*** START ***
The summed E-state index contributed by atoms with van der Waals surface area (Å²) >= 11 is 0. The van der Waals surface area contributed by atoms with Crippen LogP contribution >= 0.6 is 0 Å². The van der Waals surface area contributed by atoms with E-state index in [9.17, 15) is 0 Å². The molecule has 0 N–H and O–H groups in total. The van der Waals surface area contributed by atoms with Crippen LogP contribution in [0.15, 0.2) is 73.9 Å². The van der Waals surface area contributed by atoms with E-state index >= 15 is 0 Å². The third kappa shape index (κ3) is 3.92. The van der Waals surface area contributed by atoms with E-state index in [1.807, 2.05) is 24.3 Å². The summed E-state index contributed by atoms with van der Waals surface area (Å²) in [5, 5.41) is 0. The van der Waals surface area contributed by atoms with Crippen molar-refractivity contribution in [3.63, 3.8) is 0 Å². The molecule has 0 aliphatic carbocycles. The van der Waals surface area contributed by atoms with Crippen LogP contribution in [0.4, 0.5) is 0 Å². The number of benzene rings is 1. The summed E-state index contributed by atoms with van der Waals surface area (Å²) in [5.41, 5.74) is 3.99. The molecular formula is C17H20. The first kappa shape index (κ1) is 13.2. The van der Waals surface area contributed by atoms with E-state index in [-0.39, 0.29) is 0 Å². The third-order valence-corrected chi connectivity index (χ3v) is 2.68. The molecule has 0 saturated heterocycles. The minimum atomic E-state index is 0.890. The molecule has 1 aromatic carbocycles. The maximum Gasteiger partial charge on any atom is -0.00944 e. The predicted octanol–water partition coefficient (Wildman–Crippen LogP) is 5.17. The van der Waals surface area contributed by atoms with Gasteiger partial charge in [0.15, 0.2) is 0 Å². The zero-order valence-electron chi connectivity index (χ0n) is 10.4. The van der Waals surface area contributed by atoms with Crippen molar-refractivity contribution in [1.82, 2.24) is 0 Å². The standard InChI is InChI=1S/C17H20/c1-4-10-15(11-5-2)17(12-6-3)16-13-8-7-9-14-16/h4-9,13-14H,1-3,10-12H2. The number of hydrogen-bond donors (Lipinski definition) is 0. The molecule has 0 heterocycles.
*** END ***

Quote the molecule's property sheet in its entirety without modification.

The summed E-state index contributed by atoms with van der Waals surface area (Å²) >= 11 is 0. The van der Waals surface area contributed by atoms with Crippen LogP contribution >= 0.6 is 0 Å². The van der Waals surface area contributed by atoms with E-state index in [9.17, 15) is 0 Å². The molecule has 0 N–H and O–H groups in total. The van der Waals surface area contributed by atoms with Crippen LogP contribution in [0.15, 0.2) is 73.9 Å². The van der Waals surface area contributed by atoms with E-state index >= 15 is 0 Å². The third kappa shape index (κ3) is 3.92. The van der Waals surface area contributed by atoms with E-state index in [1.807, 2.05) is 24.3 Å². The summed E-state index contributed by atoms with van der Waals surface area (Å²) in [5, 5.41) is 0. The van der Waals surface area contributed by atoms with Crippen molar-refractivity contribution in [3.63, 3.8) is 0 Å². The molecule has 0 aliphatic carbocycles. The van der Waals surface area contributed by atoms with Crippen LogP contribution in [0.4, 0.5) is 0 Å². The number of benzene rings is 1. The summed E-state index contributed by atoms with van der Waals surface area (Å²) in [5.41, 5.74) is 3.99. The molecular formula is C17H20. The first kappa shape index (κ1) is 13.2. The van der Waals surface area contributed by atoms with E-state index in [-0.39, 0.29) is 0 Å². The third-order valence-corrected chi connectivity index (χ3v) is 2.68. The molecule has 0 saturated heterocycles. The minimum atomic E-state index is 0.890. The molecule has 1 aromatic carbocycles. The maximum Gasteiger partial charge on any atom is -0.00944 e. The predicted octanol–water partition coefficient (Wildman–Crippen LogP) is 5.17. The van der Waals surface area contributed by atoms with Gasteiger partial charge in [0.15, 0.2) is 0 Å². The zero-order valence-electron chi connectivity index (χ0n) is 10.4. The van der Waals surface area contributed by atoms with Crippen molar-refractivity contribution in [1.82, 2.24) is 0 Å². The standard InChI is InChI=1S/C17H20/c1-4-10-15(11-5-2)17(12-6-3)16-13-8-7-9-14-16/h4-9,13-14H,1-3,10-12H2. The number of hydrogen-bond donors (Lipinski definition) is 0. The molecule has 0 heterocycles.